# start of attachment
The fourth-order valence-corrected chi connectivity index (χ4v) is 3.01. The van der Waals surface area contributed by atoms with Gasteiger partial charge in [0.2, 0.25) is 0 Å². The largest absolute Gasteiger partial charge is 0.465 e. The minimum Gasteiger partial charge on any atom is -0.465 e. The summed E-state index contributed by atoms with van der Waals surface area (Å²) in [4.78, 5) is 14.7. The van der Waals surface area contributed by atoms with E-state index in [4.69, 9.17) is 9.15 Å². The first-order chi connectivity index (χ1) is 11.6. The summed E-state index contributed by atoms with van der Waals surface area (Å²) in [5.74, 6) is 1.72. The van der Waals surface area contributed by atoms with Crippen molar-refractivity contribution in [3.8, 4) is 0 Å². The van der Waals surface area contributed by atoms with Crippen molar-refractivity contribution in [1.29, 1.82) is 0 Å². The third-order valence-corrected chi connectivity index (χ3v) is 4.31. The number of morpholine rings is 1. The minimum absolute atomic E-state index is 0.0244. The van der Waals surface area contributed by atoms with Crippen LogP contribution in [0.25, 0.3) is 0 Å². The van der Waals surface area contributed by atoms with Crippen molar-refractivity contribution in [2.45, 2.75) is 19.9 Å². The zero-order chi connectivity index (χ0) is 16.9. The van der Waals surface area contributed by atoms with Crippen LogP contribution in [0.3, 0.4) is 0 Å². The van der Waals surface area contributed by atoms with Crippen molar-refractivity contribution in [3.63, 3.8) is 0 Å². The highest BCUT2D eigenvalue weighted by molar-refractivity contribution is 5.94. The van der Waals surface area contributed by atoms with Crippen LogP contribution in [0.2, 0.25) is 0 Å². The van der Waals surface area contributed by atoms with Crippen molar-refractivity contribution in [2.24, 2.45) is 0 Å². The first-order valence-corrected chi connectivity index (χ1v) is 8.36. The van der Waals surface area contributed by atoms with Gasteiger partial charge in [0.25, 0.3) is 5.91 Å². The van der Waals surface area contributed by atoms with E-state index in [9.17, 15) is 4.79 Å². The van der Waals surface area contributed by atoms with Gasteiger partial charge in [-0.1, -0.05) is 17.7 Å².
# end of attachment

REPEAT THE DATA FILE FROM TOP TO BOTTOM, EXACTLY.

The fourth-order valence-corrected chi connectivity index (χ4v) is 3.01. The van der Waals surface area contributed by atoms with Gasteiger partial charge in [0.2, 0.25) is 0 Å². The largest absolute Gasteiger partial charge is 0.465 e. The minimum Gasteiger partial charge on any atom is -0.465 e. The summed E-state index contributed by atoms with van der Waals surface area (Å²) in [4.78, 5) is 14.7. The van der Waals surface area contributed by atoms with E-state index in [4.69, 9.17) is 9.15 Å². The first-order chi connectivity index (χ1) is 11.6. The summed E-state index contributed by atoms with van der Waals surface area (Å²) in [5.74, 6) is 1.72. The van der Waals surface area contributed by atoms with Crippen molar-refractivity contribution in [3.8, 4) is 0 Å². The van der Waals surface area contributed by atoms with Crippen molar-refractivity contribution in [1.29, 1.82) is 0 Å². The third-order valence-corrected chi connectivity index (χ3v) is 4.31. The number of morpholine rings is 1. The minimum absolute atomic E-state index is 0.0244. The van der Waals surface area contributed by atoms with Crippen LogP contribution in [0.25, 0.3) is 0 Å². The van der Waals surface area contributed by atoms with Crippen molar-refractivity contribution in [2.45, 2.75) is 19.9 Å². The zero-order chi connectivity index (χ0) is 16.9. The van der Waals surface area contributed by atoms with Crippen LogP contribution in [0.3, 0.4) is 0 Å². The van der Waals surface area contributed by atoms with Crippen molar-refractivity contribution in [3.63, 3.8) is 0 Å². The highest BCUT2D eigenvalue weighted by molar-refractivity contribution is 5.94. The van der Waals surface area contributed by atoms with Crippen LogP contribution in [0.2, 0.25) is 0 Å². The van der Waals surface area contributed by atoms with Crippen molar-refractivity contribution in [2.24, 2.45) is 0 Å². The first-order valence-corrected chi connectivity index (χ1v) is 8.36. The van der Waals surface area contributed by atoms with Gasteiger partial charge in [0.25, 0.3) is 5.91 Å². The van der Waals surface area contributed by atoms with E-state index in [9.17, 15) is 4.79 Å². The van der Waals surface area contributed by atoms with Gasteiger partial charge in [-0.1, -0.05) is 17.7 Å².